In 2006, Rabbi Nancy Myers of Westminster's Temple Beth David used her Rosh Hashanah sermon to address the horrors of the Abu Ghraib scandals.
She was about to make a point about acting morally as Jews when a congregant walked down the sanctuary's aisle with his hands crossed in a time-out signal. Myers, new at the time to the Reform synagogue, thought the interruption was because someone had had a heart attack, so she stopped talking.
With religious school winding down this month at many synagogues, some cantors will regularly seize the opportunity to produce a brief season of secular concerts with guest artists and visiting cantors.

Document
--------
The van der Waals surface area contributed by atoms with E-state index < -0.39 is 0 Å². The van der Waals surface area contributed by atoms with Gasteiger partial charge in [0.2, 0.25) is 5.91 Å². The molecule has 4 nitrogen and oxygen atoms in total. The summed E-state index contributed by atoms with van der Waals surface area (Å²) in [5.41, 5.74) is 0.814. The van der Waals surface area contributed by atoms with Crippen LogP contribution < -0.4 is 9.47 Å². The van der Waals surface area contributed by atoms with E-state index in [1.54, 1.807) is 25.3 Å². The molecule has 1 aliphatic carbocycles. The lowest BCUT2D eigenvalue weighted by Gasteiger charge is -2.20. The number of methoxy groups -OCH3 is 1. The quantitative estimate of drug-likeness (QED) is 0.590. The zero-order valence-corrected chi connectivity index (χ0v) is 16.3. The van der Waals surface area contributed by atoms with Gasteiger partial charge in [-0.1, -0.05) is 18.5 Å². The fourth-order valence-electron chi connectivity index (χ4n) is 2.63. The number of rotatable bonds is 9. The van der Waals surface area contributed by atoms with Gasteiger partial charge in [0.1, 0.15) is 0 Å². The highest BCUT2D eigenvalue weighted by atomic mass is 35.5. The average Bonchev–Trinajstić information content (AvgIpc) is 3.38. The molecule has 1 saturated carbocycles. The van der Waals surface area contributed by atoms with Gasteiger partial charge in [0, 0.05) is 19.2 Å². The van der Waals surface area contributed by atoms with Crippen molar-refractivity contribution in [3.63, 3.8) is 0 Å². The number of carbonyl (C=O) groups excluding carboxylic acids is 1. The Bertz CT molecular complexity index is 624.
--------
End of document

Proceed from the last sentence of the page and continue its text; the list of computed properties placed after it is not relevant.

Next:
Rabbi Alan Lachtman began Shabbat services at Temple Beth David in Temple City on Dec. 8 by having the children's choir sing "Light One Candle," a song by Peter, Paul and Mary. The song had symbolic meanings, both positive and destructive, for the congregation. Twenty years ago, on Dec. 6, 1980, the fifth day of Chanukah, two neo-Nazis broke into the synagogue, poured gasoline on the pulpit, and set the synagogue on fire. The sanctuary was gutted, the cabinet containing the Torah scrolls was singed and two Torah scrolls -- one of which had been rescued from the Holocaust from a temple that had burned years ago -- were damaged.